A tax regime for the Kara Sea oil and gas project should proceed from the huge investment and high risks the project involves to guarantee profit, the vice president of Russia's oil giant Rosneft, Peter O'Brien, said during an interview on Russian radio on Tuesday.
On Friday, Rosneft struck a major share swap deal with BP and agreed to jointly develop the Arctic shelf. Later in the day Russian Prime Minister Vladimir Putin told the BP management that "the Russian government intends to create a most favorable tax and administrative regime to develop the project."
"We need a new tax regime based on profit," O'Brien told the Ekho Moskvy radio station. "The word privileges appalls me, we are not disabled. We just want to be able to face our shareholders and tell them that it is an economically sound project."
O'Brien said such a tax regime could also be applied to other projects on the Arctic shelf. On Monday, O'Brien said the two oil giants planned to start drilling in the Kara Sea in 2015.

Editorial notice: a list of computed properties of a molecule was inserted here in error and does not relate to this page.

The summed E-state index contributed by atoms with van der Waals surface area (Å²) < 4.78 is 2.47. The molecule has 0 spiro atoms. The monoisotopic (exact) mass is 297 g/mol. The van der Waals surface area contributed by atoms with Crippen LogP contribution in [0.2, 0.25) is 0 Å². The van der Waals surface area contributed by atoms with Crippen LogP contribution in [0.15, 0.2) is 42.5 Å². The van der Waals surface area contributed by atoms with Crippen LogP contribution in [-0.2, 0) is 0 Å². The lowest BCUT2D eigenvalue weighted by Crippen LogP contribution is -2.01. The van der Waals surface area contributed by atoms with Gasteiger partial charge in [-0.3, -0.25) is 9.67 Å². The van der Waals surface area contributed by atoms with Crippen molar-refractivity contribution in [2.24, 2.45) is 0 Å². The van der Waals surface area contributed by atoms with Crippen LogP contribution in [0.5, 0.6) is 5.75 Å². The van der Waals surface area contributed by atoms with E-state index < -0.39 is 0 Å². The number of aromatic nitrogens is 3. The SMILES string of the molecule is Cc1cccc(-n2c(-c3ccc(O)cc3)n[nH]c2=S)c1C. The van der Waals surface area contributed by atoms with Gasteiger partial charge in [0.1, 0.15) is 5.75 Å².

In 2006, Rosneft and BP signed a memorandum to develop the Arctic shelf but have not developed any projects there. Currently, Rosneft and BP are jointly developing the Sakhalin shelf in Russia's Far East.
O'Brien and Jeremy Huck, head of BP in Russia, also told Ekho Moskvy that their companies did not fear any possible risks for their Kara Sea project from former Yukos owners.
In the early 2000s, Russian authorities accused Yukos, then Russia's largest oil company, of economic crimes. The company was declared bankrupt and its assets auctioned off to Rosneft.
"I don't see any reason to worry," O'Brien said, adding that international lawyers had verified all the deals on the purchase of former Yukos assets.
Huck said the Yukos assets story was more of a matter of politics than business, and added that BP had signed the deal with Rosneft and assumed possible risks as a shareholder.
MOSCOW, January 18 (RIA Novosti)